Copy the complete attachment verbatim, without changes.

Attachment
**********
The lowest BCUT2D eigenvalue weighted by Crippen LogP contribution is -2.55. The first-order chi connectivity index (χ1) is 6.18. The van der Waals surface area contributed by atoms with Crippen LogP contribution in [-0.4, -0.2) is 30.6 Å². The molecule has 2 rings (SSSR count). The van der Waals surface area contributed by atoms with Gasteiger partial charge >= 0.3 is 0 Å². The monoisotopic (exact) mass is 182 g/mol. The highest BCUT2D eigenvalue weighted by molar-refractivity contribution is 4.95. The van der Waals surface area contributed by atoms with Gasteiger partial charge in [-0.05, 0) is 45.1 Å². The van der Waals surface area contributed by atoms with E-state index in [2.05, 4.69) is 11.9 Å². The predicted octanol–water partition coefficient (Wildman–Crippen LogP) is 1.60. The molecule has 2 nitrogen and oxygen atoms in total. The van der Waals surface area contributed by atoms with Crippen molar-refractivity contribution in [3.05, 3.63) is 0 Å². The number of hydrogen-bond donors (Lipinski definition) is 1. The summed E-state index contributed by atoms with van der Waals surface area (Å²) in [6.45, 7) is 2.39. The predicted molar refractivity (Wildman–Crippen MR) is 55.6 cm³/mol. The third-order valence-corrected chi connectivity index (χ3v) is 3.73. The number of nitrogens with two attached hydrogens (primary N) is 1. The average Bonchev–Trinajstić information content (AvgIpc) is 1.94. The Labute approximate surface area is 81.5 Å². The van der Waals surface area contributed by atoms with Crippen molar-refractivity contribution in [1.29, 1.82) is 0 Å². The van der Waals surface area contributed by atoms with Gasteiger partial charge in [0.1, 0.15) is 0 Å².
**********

The lowest BCUT2D eigenvalue weighted by Crippen LogP contribution is -2.55. The first-order chi connectivity index (χ1) is 6.18. The van der Waals surface area contributed by atoms with Crippen LogP contribution in [-0.4, -0.2) is 30.6 Å². The molecule has 2 rings (SSSR count). The van der Waals surface area contributed by atoms with Gasteiger partial charge >= 0.3 is 0 Å². The monoisotopic (exact) mass is 182 g/mol. The highest BCUT2D eigenvalue weighted by molar-refractivity contribution is 4.95. The van der Waals surface area contributed by atoms with Gasteiger partial charge in [-0.05, 0) is 45.1 Å². The van der Waals surface area contributed by atoms with E-state index in [2.05, 4.69) is 11.9 Å². The predicted octanol–water partition coefficient (Wildman–Crippen LogP) is 1.60. The molecule has 2 nitrogen and oxygen atoms in total. The van der Waals surface area contributed by atoms with Crippen molar-refractivity contribution in [3.05, 3.63) is 0 Å². The number of hydrogen-bond donors (Lipinski definition) is 1. The summed E-state index contributed by atoms with van der Waals surface area (Å²) in [6.45, 7) is 2.39. The predicted molar refractivity (Wildman–Crippen MR) is 55.6 cm³/mol. The third-order valence-corrected chi connectivity index (χ3v) is 3.73. The number of nitrogens with two attached hydrogens (primary N) is 1. The average Bonchev–Trinajstić information content (AvgIpc) is 1.94. The Labute approximate surface area is 81.5 Å². The van der Waals surface area contributed by atoms with Crippen molar-refractivity contribution in [1.29, 1.82) is 0 Å². The van der Waals surface area contributed by atoms with Gasteiger partial charge in [0.1, 0.15) is 0 Å².